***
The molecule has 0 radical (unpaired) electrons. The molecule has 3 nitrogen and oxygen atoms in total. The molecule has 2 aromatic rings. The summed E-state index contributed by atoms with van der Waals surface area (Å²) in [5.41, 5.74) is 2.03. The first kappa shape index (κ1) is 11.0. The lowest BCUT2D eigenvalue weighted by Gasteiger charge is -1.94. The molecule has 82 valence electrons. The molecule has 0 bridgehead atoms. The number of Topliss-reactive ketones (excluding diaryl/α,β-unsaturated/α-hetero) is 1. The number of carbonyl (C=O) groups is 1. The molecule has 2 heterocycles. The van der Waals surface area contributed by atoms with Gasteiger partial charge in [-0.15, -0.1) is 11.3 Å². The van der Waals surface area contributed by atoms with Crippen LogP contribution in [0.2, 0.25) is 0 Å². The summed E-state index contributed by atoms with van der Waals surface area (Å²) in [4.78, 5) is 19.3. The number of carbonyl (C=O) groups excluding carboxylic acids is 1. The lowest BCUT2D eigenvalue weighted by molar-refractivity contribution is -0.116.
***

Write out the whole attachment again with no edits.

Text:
The molecule has 0 radical (unpaired) electrons. The molecule has 3 nitrogen and oxygen atoms in total. The molecule has 2 aromatic rings. The summed E-state index contributed by atoms with van der Waals surface area (Å²) in [5.41, 5.74) is 2.03. The first kappa shape index (κ1) is 11.0. The lowest BCUT2D eigenvalue weighted by Gasteiger charge is -1.94. The molecule has 82 valence electrons. The molecule has 0 bridgehead atoms. The number of Topliss-reactive ketones (excluding diaryl/α,β-unsaturated/α-hetero) is 1. The number of carbonyl (C=O) groups is 1. The molecule has 2 heterocycles. The van der Waals surface area contributed by atoms with Gasteiger partial charge in [-0.15, -0.1) is 11.3 Å². The van der Waals surface area contributed by atoms with Crippen LogP contribution in [0.2, 0.25) is 0 Å². The summed E-state index contributed by atoms with van der Waals surface area (Å²) in [4.78, 5) is 19.3. The number of carbonyl (C=O) groups excluding carboxylic acids is 1. The lowest BCUT2D eigenvalue weighted by molar-refractivity contribution is -0.116.